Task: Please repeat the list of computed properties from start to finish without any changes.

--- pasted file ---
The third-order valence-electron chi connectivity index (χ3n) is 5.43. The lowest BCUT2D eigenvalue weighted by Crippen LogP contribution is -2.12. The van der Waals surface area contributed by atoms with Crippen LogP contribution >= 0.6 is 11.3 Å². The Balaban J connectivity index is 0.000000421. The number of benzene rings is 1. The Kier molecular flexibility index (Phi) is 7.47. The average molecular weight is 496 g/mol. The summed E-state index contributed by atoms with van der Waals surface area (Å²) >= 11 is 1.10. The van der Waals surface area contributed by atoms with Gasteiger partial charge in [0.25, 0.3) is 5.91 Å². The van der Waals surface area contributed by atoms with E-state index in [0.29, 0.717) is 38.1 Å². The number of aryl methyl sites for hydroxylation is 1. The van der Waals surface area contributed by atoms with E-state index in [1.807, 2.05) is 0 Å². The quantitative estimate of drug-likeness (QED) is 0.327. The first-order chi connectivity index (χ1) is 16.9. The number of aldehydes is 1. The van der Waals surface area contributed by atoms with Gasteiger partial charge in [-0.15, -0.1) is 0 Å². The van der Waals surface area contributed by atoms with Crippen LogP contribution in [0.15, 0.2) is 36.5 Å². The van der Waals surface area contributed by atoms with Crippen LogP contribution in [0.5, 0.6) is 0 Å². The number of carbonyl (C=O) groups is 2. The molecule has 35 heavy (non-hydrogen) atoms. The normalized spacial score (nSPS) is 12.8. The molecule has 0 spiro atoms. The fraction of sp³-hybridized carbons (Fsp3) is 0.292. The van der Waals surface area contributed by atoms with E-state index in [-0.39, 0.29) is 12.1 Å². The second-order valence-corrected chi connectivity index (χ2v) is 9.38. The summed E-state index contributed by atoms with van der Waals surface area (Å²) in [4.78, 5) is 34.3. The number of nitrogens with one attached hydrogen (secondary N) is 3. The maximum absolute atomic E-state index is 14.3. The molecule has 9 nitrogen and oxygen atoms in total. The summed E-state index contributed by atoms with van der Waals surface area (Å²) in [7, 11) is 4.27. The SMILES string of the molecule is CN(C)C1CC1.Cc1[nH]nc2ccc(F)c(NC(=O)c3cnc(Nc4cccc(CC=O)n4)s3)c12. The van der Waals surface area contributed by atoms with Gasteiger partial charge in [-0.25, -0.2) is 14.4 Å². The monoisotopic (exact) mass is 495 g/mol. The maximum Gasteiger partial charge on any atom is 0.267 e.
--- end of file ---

The third-order valence-electron chi connectivity index (χ3n) is 5.43. The lowest BCUT2D eigenvalue weighted by Crippen LogP contribution is -2.12. The van der Waals surface area contributed by atoms with Crippen LogP contribution >= 0.6 is 11.3 Å². The Balaban J connectivity index is 0.000000421. The number of benzene rings is 1. The Kier molecular flexibility index (Phi) is 7.47. The average molecular weight is 496 g/mol. The summed E-state index contributed by atoms with van der Waals surface area (Å²) >= 11 is 1.10. The van der Waals surface area contributed by atoms with Gasteiger partial charge in [0.25, 0.3) is 5.91 Å². The van der Waals surface area contributed by atoms with E-state index in [0.29, 0.717) is 38.1 Å². The number of aryl methyl sites for hydroxylation is 1. The van der Waals surface area contributed by atoms with E-state index in [1.807, 2.05) is 0 Å². The quantitative estimate of drug-likeness (QED) is 0.327. The first-order chi connectivity index (χ1) is 16.9. The number of aldehydes is 1. The van der Waals surface area contributed by atoms with Gasteiger partial charge in [-0.15, -0.1) is 0 Å². The van der Waals surface area contributed by atoms with Crippen LogP contribution in [0.15, 0.2) is 36.5 Å². The van der Waals surface area contributed by atoms with Crippen LogP contribution in [0.5, 0.6) is 0 Å². The number of carbonyl (C=O) groups is 2. The molecule has 35 heavy (non-hydrogen) atoms. The normalized spacial score (nSPS) is 12.8. The molecule has 0 spiro atoms. The fraction of sp³-hybridized carbons (Fsp3) is 0.292. The van der Waals surface area contributed by atoms with E-state index in [-0.39, 0.29) is 12.1 Å². The second-order valence-corrected chi connectivity index (χ2v) is 9.38. The summed E-state index contributed by atoms with van der Waals surface area (Å²) in [4.78, 5) is 34.3. The number of nitrogens with one attached hydrogen (secondary N) is 3. The maximum absolute atomic E-state index is 14.3. The molecule has 9 nitrogen and oxygen atoms in total. The summed E-state index contributed by atoms with van der Waals surface area (Å²) in [7, 11) is 4.27. The SMILES string of the molecule is CN(C)C1CC1.Cc1[nH]nc2ccc(F)c(NC(=O)c3cnc(Nc4cccc(CC=O)n4)s3)c12. The van der Waals surface area contributed by atoms with Gasteiger partial charge in [-0.25, -0.2) is 14.4 Å². The monoisotopic (exact) mass is 495 g/mol. The maximum Gasteiger partial charge on any atom is 0.267 e.